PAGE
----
It was at this time that I started watching every YouTube video and listening to every podcast I could find about hunting. YouTube channels like The Hunting Public, Meat Eater, Randy Newberg, and the Hunting Beast became my daily obsession. I would listen to a hunting podcast to and from work, then watch hunting videos when I got home, my knowledge base was slowly growing. I still love to watch these channels, I highly recommend them for beginners all the way to professional hunters.
I wanted that massive ten-pointer on my wall in a bad way. I eventually found a lightly used Mathews MR7 bow with all the accessories and arrows for $400, a great price, so I bought it, and started practicing right away. Luckily, the previous owner, an older gentleman, just happened to be my size, so no major adjusting was necessary. I had a family friend who hunted a lot decrease the draw length just a bit and I was ready to hunt, or so I thought.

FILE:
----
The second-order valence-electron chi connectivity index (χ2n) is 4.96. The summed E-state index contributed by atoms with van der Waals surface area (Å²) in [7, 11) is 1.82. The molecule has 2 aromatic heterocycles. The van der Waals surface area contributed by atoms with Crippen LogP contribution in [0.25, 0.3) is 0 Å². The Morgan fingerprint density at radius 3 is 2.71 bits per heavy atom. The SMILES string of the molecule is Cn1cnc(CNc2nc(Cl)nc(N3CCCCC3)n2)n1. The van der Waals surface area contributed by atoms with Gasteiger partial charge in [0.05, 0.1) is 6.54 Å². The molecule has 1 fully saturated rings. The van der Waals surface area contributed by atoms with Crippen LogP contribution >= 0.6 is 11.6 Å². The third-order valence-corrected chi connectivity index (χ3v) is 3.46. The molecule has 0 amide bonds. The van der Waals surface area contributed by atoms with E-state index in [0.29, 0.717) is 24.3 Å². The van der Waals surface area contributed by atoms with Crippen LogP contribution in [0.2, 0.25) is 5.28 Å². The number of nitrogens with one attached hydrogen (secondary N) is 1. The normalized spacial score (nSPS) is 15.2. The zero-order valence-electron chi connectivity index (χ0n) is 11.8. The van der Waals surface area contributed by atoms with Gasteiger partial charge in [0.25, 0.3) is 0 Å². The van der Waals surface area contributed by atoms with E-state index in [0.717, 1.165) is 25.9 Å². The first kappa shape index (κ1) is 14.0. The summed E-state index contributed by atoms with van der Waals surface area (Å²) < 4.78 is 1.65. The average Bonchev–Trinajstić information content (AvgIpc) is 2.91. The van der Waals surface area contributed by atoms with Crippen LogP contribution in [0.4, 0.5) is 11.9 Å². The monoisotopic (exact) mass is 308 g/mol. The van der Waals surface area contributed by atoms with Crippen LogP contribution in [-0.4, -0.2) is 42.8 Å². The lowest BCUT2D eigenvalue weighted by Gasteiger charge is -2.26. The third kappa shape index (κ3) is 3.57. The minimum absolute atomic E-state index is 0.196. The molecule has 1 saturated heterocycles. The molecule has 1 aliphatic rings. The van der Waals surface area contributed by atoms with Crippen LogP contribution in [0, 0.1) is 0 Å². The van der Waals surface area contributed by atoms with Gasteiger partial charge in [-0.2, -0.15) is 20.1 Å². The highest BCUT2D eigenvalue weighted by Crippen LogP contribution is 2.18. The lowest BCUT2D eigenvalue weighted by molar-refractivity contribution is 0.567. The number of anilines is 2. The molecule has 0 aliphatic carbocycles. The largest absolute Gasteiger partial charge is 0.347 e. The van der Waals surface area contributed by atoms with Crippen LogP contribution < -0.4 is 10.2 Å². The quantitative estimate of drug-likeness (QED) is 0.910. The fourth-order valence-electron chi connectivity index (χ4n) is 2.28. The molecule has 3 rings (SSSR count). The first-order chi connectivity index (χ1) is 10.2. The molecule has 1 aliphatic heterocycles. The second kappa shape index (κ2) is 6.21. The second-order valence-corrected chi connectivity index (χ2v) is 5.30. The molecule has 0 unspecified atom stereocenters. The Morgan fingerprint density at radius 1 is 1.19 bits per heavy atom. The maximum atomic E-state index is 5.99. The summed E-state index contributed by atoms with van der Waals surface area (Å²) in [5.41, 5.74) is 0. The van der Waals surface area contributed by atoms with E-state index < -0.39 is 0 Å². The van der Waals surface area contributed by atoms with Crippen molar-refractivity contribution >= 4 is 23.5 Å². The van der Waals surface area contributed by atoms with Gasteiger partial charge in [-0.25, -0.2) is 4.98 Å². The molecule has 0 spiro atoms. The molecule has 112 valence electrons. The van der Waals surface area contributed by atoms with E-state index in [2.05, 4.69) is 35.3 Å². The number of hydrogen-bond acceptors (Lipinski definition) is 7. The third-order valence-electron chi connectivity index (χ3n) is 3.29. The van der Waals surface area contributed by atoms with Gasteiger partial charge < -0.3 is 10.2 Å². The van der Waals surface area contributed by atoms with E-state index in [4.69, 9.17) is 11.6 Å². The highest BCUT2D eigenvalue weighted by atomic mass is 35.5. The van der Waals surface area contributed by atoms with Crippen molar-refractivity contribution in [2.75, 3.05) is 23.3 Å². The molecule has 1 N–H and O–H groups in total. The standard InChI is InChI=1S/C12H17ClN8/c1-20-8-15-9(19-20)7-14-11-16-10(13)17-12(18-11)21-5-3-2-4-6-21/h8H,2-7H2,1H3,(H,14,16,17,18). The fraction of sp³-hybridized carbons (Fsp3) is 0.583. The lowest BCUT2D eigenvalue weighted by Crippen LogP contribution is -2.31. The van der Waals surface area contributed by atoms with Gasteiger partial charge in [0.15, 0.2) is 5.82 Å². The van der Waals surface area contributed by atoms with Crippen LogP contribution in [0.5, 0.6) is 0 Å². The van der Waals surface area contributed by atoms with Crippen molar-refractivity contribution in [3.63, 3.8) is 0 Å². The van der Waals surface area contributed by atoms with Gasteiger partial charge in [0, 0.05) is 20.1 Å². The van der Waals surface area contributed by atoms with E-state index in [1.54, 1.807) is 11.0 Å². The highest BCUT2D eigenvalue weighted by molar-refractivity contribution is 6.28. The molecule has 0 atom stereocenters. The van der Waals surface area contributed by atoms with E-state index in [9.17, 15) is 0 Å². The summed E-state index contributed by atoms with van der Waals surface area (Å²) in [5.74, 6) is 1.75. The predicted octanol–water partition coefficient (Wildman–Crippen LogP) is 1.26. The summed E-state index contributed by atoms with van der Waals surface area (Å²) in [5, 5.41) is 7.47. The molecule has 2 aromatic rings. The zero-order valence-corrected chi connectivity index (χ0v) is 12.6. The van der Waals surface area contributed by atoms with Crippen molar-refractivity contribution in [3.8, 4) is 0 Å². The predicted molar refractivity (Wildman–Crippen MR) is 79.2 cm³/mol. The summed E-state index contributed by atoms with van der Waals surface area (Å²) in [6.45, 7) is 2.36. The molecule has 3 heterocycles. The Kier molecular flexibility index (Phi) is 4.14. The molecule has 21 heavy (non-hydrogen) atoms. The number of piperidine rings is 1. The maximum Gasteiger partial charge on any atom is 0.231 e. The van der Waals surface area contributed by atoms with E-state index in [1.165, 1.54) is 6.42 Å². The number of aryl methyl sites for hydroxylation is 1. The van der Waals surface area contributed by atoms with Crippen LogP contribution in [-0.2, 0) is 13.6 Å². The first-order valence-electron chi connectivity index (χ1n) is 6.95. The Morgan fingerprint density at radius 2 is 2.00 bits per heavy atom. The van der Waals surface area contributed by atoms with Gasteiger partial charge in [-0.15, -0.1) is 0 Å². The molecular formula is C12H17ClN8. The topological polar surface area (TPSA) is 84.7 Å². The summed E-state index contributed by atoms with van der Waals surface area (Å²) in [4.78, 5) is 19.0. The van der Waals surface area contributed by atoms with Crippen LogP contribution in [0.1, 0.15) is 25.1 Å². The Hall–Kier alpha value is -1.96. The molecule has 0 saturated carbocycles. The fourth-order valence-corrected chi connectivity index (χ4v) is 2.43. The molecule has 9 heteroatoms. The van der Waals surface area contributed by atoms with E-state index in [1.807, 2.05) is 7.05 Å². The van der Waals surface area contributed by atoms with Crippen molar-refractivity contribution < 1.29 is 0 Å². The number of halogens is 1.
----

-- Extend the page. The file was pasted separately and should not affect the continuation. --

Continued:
Deer Hunting Takes Time and Patience
I bought my bow in late October 2019, nearly 2 months into the Ohio bow hunting season. Gun season was only weeks away, I had a very limited time to get into the woods before the orange army sent every deer running to the next state. But I had to get to know my new bow first, practice, practice, practice.
If you have any experience shooting a bow at all you will know that becoming proficient takes lots of practice and patience. I found out quick I had to use muscles I never knew I had to draw my 60 pound compound bow over and over again. By the end of week one I was questioning my manhood once again because I could barely get the string back without my arms trembling. But off to the woods I went, I was determined to prove to myself that I could be a successful deer hunter.